U.S. imports more coal even as Appalachian mines shut down

|By:, SA News Editor

Coal imports to the U.S. surged 44% Y/Y to 5.4M metric tons during the first six months of 2014, even as coal mines close throughout central Appalachia.

The main reason is price: It costs $26/ton to ship coal from central Appalachia to power plants in Florida vs. $15/ton to get coal from a mine in Colombia.

Appalachian miners such as Alpha Natural Resources (NYSE:ANR) say imports from Colombia have added to their troubles; Colombia produces a high quality thermal coal, it's inexpensive to mine it, and relatively inexpensive to ship it to the U.S. east coast.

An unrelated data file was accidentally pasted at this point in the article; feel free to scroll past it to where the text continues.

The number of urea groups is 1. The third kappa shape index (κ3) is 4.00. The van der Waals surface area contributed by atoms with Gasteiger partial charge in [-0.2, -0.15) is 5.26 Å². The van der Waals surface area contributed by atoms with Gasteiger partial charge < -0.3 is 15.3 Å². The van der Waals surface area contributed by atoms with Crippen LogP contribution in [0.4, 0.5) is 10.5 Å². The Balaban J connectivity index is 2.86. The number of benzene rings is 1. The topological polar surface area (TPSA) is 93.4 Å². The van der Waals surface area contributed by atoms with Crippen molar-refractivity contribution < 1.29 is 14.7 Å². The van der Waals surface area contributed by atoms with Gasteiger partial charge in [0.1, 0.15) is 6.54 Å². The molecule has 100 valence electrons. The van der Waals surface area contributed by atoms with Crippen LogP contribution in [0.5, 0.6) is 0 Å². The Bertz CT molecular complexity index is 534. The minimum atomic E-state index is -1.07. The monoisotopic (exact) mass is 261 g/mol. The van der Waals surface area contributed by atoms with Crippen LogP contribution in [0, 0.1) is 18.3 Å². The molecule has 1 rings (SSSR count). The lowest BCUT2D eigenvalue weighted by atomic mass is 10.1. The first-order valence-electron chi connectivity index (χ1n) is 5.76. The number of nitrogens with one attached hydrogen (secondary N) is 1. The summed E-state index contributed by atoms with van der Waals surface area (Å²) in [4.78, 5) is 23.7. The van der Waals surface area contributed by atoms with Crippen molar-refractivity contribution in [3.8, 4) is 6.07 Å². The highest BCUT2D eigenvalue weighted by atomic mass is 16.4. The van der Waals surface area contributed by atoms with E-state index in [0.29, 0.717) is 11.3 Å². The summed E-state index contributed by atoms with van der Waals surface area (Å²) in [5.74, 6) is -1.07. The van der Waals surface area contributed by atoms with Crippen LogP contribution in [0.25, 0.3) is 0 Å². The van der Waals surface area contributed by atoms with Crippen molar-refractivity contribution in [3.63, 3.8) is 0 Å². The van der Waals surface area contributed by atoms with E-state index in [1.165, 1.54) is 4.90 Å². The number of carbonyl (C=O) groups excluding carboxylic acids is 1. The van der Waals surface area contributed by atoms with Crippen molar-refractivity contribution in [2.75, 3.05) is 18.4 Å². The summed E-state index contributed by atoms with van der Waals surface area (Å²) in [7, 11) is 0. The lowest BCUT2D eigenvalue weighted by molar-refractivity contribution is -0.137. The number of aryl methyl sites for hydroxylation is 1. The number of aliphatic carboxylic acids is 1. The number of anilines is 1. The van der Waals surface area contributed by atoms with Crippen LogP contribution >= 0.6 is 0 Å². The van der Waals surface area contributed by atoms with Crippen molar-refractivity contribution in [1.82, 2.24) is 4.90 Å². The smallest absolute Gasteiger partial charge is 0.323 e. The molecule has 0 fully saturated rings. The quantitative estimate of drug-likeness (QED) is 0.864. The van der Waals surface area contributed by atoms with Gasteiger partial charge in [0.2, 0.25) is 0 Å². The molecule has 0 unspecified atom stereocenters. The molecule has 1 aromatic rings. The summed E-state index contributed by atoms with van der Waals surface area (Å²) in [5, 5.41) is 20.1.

The cheaper imports benefit some utilities such as Southern Co. (NYSE:SO), which has 63 coal-fired power generating units in four states and bought 25% more imported coal than expected.

Low prices for international shipping also have helped Colombian coal, as the Baltic Dry Index has fallen to one-tenth of its level five years ago; U.S. rail rates have mostly held firm over the same period.

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